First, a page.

Researching Your Topic
1. Guide to Literary Research, Writing and Critical Reading (EBSCO)
– This EBSCO research guide covers the basics of how to research your topic.
3. Check the A-Z Subject guides
- Subject guides are a good place to get started. They will give you an overview of the topic.
Example: English Language and Literature -This guide offers access to literary content and analysis.
4. Use Concept maps to organize, and craft creative ideas. Concept mapping can help you narrow your topic and
find related terminology to use in a search query string:
- VUE (Visual Understanding Environment) (Tufts University)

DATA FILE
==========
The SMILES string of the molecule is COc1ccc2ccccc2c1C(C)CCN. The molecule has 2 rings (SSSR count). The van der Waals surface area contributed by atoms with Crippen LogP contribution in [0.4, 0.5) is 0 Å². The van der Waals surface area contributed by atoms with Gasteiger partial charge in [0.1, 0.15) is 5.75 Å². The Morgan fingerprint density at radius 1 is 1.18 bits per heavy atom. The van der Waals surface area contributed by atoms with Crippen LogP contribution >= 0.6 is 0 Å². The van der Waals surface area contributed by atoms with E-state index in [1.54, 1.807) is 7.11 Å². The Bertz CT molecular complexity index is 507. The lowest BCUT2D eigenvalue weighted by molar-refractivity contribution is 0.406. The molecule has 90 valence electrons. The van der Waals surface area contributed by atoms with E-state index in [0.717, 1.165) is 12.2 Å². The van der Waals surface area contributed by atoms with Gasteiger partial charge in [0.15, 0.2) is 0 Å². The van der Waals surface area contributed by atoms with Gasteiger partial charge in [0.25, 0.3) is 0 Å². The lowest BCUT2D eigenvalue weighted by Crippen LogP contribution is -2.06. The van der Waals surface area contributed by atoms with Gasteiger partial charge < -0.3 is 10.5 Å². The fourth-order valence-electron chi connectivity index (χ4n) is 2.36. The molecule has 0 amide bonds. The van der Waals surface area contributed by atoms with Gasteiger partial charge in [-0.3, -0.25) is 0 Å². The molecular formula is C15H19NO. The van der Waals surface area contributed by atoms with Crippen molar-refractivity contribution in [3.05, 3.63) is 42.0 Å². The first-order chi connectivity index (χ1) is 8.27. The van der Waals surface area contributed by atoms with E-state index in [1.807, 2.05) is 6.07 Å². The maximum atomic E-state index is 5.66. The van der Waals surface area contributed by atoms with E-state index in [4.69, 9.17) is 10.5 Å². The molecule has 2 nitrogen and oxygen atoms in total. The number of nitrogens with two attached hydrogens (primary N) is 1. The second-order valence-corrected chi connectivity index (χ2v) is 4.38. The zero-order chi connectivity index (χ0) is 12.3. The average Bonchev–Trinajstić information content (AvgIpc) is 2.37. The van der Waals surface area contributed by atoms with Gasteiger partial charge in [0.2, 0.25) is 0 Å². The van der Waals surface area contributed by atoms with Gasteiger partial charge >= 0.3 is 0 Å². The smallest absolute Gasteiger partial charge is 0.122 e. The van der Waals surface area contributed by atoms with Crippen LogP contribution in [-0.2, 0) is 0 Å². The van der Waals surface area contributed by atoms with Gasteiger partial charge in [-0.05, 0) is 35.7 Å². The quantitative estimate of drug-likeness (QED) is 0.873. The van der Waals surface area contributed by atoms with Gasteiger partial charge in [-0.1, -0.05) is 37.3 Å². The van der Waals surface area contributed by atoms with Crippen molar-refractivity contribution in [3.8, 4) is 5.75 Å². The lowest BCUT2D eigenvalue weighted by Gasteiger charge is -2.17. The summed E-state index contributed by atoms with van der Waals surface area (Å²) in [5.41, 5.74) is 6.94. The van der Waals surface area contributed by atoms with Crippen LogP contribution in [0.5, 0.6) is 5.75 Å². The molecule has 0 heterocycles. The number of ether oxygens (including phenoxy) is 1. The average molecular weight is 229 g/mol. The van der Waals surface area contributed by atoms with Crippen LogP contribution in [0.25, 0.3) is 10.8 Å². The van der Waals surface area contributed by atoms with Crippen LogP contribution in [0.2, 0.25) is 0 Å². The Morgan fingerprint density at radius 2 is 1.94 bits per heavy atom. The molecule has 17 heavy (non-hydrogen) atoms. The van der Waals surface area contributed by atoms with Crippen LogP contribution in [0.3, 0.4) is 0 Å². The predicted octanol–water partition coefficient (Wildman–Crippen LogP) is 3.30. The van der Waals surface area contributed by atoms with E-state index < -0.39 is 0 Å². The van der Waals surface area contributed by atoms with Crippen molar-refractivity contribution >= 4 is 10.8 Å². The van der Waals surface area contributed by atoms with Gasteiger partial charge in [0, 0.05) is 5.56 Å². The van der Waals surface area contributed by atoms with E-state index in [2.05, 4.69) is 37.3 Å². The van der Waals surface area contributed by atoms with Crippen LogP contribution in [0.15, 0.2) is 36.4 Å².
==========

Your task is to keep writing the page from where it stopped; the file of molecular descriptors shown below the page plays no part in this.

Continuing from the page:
- See Concept mapping (Royal Roads University) for other mapping tools
Use reference materials such as bibliographies, dictionaries, encyclopedias, and guides to locate relevant information on a topic.
Suggested Reference Resources:
- A dictionary of contemporary world history by Riches, Christopher(2016)
- A Dictionary of critical theory by Buchanan, Ian (2018)
- A Dictionary of world history by Oxford University Press (2006-)
- Key Concepts in Literary Theory by Julian Wolfreys et. al. (2016)
- Postcolonial Literatures in Context by Julie Mullaney (2010)
The Oxford Companion to United States History by Paul S. Boyer (2001-)
- Cambridge Companion to...
Handbooks dedicated to single authors or literary movements. Best to use keywords to narrow the results
- Encyclopedia of World Literature in the 20th Century by Wolfgang Bernard, Fleischmann (1975) (vols. 1-4)
- An Introduction to Literary Studies by Mario Klarer (2004)
- Nineteenth-century literature criticism by Thomson Gale (Firm) (1981-)